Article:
Arms to Untitled Standing Mobile
105 1/2 x 72 x 41 in. (268 x 182.9 x 104.1 cm)
(Lawton, PA, 1898 - 1976, New York, NY)
Medium and Support:
Iron, steel and paint
Gift of Charlotte Whitney Allen
Location: Not currently on view
Alexander Calder was one of the most important and influential sculptors of the twentieth century. He is best known for his mobiles, kinetic or moving sculptures usually painted in black and the primary colors of red, yellow, and blue.
Calder’s sculptures delight people of all ages for their charm, whimsy, and grace. If this mobile, with its rather bulky counter-weight, seems less graceful than some of Calder’s others, it may be because it is one of the earliest of his mobiles made for the outdoors. Created in 1935 of iron rather than the artist’s typical sheet metal, it is a very rare and relatively large early example. Soon after this, Calder would work in metal far less frequently. As the U.S. geared up for the World War II effort, metal became a very scarce material.
This sculpture was given to the Memorial Art Gallery by Charlotte Whitney Allen, who commissioned it in 1934 for her garden on Oliver Street in Rochester.
Charlotte Whitney Allen and her husband hired Pittsford native Fletcher Steele to design a garden for their newly built house on Oliver Street in 1915. The lot was small, ninety by two hundred feet, so Steele had to make use of interesting details to provide visual stimulation. The young landscape architect had strong notions of what would make a small backyard into a charming city oasis, which he enumerated in several articles and even a book, Design in the Little Garden. Sculpture was one such detail Steele felt was crucial to a small garden, providing it met the proper criteria. He also considered space composition a necessary factor in good garden design. Some of the traits good garden sculpture should possess, according to Steele, include substantial mass, interesting silhouette, strong light and shadow, and contrasting material and color to the foliage around it.
The Allens commissioned the French-born sculptor Gaston Lachaise in 1926 to create a figure for the focal point of their garden. In 1931, Steele discovered an American artist working in Paris on a type of sculpture the artist called 'mobiles.' These moving sculptures, by Alexander Calder, intrigued Steele and the artist and landscape architect began a friendship and steady correspondence. Calder's mobiles met Steele's garden sculpture criteria: contrasting materials and colors, substantial but delicate mass and they also provided a whole new and fascinating possibility - silhouettes that moved. In Calder's work, Steele found the manifestation of one of his primary ideas about landscape architecture - space composition, the relationship of things to each other and the spaces between them. In his mobiles, Calder allowed the elements to move freely causing those spatial relationships to change constantly, creating mass out of air, and letting shadows dance all around.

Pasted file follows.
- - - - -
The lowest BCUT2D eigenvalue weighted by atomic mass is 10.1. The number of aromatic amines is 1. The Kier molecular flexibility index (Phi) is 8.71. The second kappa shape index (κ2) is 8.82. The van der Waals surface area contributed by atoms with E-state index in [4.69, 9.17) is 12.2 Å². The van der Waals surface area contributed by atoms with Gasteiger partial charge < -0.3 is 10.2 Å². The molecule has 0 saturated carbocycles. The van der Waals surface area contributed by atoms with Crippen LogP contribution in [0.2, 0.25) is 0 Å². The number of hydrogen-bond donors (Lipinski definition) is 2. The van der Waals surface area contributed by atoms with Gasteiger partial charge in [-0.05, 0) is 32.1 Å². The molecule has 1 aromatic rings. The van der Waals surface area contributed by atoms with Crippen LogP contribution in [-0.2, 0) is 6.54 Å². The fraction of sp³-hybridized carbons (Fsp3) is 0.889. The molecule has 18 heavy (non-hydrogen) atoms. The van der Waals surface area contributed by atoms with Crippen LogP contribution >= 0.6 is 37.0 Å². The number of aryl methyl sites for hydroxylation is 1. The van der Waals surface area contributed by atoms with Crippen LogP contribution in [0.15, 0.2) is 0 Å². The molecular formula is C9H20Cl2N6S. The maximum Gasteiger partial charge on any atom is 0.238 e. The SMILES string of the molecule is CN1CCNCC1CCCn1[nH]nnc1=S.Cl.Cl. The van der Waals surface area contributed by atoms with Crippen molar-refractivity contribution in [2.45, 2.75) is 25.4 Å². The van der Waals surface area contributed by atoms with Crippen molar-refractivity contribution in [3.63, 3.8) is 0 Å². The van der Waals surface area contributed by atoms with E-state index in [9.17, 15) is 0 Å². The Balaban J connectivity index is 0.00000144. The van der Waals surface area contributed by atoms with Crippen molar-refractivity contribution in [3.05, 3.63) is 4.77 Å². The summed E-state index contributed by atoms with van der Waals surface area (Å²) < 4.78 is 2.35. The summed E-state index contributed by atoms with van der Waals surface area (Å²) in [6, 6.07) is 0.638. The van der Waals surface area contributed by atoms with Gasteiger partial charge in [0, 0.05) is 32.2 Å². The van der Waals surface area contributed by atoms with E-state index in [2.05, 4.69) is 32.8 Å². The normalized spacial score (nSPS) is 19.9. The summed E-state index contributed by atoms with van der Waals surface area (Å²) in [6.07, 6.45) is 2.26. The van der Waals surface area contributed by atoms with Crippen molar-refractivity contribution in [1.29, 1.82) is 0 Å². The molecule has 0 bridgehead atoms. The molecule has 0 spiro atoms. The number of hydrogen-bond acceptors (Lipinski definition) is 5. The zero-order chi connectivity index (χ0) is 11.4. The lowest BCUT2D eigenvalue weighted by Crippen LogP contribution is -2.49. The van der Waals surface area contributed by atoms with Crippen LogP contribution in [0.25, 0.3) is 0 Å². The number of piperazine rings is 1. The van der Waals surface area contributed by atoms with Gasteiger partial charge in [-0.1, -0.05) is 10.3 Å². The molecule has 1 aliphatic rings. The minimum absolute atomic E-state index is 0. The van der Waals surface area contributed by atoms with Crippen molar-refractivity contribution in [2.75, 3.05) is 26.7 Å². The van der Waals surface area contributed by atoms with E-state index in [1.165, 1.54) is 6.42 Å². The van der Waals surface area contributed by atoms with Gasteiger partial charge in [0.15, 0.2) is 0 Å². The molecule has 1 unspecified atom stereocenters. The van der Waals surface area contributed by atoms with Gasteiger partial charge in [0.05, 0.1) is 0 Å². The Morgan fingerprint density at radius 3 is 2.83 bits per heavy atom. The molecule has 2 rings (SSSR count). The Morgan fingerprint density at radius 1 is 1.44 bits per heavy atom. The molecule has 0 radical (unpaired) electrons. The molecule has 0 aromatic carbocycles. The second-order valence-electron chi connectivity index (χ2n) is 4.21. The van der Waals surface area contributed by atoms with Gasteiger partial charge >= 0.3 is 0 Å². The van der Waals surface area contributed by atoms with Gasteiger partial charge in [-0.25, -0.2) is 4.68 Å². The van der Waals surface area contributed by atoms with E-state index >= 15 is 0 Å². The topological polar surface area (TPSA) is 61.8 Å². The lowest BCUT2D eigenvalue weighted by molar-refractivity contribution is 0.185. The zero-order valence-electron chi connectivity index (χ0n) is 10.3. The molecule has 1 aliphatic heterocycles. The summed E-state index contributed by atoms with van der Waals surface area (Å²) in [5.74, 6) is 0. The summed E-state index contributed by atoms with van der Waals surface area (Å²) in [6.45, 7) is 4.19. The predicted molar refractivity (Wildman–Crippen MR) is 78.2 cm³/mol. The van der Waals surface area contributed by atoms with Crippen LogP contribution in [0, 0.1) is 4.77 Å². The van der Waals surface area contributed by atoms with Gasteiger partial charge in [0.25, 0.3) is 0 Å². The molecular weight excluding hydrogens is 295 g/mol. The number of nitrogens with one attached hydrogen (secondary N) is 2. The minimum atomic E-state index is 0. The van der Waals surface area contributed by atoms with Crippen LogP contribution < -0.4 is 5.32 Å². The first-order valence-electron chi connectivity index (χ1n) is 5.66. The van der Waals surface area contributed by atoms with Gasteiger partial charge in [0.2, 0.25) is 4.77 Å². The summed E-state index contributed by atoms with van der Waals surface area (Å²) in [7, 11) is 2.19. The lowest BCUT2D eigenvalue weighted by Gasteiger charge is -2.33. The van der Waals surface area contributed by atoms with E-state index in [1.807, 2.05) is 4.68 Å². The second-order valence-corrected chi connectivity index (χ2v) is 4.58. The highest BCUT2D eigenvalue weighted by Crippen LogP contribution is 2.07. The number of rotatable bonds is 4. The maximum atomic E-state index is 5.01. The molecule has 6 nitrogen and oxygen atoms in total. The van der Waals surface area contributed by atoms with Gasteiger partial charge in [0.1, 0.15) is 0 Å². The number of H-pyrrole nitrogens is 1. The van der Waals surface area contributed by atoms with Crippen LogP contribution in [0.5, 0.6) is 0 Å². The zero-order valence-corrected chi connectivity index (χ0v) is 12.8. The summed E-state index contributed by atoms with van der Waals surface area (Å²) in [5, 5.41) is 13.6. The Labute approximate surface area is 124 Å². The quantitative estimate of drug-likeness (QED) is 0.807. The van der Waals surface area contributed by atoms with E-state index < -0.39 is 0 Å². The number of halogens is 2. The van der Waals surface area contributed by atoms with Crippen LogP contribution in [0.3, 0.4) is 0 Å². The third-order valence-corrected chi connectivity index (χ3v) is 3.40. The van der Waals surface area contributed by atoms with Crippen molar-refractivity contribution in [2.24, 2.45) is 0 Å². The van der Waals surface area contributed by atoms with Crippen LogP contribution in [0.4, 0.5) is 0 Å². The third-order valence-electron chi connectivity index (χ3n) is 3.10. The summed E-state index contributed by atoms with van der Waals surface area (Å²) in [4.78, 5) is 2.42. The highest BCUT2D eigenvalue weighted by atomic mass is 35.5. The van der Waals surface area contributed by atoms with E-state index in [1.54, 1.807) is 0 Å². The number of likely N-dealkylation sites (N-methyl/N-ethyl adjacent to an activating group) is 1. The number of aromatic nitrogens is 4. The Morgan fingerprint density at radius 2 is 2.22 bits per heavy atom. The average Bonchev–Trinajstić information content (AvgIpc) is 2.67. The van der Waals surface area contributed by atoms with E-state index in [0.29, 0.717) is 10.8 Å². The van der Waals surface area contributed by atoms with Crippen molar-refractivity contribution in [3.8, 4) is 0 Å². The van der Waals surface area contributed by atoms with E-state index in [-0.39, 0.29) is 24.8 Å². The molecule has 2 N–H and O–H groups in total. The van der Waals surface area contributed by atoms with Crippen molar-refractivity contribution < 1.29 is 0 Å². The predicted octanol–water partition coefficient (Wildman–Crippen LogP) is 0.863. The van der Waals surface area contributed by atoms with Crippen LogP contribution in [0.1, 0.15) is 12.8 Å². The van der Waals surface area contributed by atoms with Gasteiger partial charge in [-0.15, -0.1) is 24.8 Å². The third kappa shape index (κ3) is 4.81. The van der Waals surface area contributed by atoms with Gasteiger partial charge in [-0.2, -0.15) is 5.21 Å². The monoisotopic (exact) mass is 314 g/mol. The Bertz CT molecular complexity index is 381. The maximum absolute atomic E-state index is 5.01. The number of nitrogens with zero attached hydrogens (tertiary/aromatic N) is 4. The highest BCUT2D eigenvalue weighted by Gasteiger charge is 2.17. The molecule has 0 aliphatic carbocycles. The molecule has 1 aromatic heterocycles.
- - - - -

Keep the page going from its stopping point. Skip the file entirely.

Steele brought one of Calder's mobiles to Rochester to show Mrs. Whitney Allen at the end of 1934. He seemed intent on a getting a mobile into one of his clients' gardens and apparently thought Mrs. Whitney Allen would be most open to the idea. She was quite taken with Calder's work and also became quite friendly with the artist and his wife. A group of letters housed at Kenyon College in Gambier, Ohio chronicles the development of their friendship.
Calder and his wife, Louisa had just returned to the States after an extended residence in France. They bought a farmhouse in Roxbury, Connecticut, and with their first baby on the way Calder was looking for exhibits, sales and commissions. He invited himself to meet with Mrs. Whitney Allen on his way back from Chicago where two exhibitions of his work were being shown. They proceeded to correspond, with Calder leaving subtle and not-so-subtle hints here and there such as "Have you ever decided about the mobile for your garden?" In another letter dated April 1st, 1935 he wrote:
"I saw Fletcher Saturday - he seemed pretty well patched up by his visit to Rochester….He seemed to think that I ought to make you an object (not water-impelled) that one might displace and then watch it seek to regain its original calm, equilibrium, and peace of mind. I think so too."
By September, she gave in and Calder and Louisa went to Rochester, to create the mobile under Mrs. Whitney Allen's supervision. Calder found iron rods and disks in a local blacksmith's shop and designed it in Rochester. It was placed at the end of the hidden allée, which was accessed by walking around the Lachaise sculpture and down a row of hedges. In his autobiography, Calder refers to Mrs. Whitney Allen's mobile as "the first object I made for out of doors." Although it now resides indoors at the Memorial Art Gallery, it was the beginning of a long line of outdoor sculpture that can be seen in public spaces around the world.
Commissioned by Charlotte Whitney Allen, Rochester, NY in 1935; bequeathed to the Gallery in 1964
See a sculpture by Gaston Lachaise commissioned for the same garden as this piece: "Fountain Figure,"
See a watercolor by Ralph Avery of the garden this sculpture was commissioned for: "The Garden of Charlotte Whitney Allen,"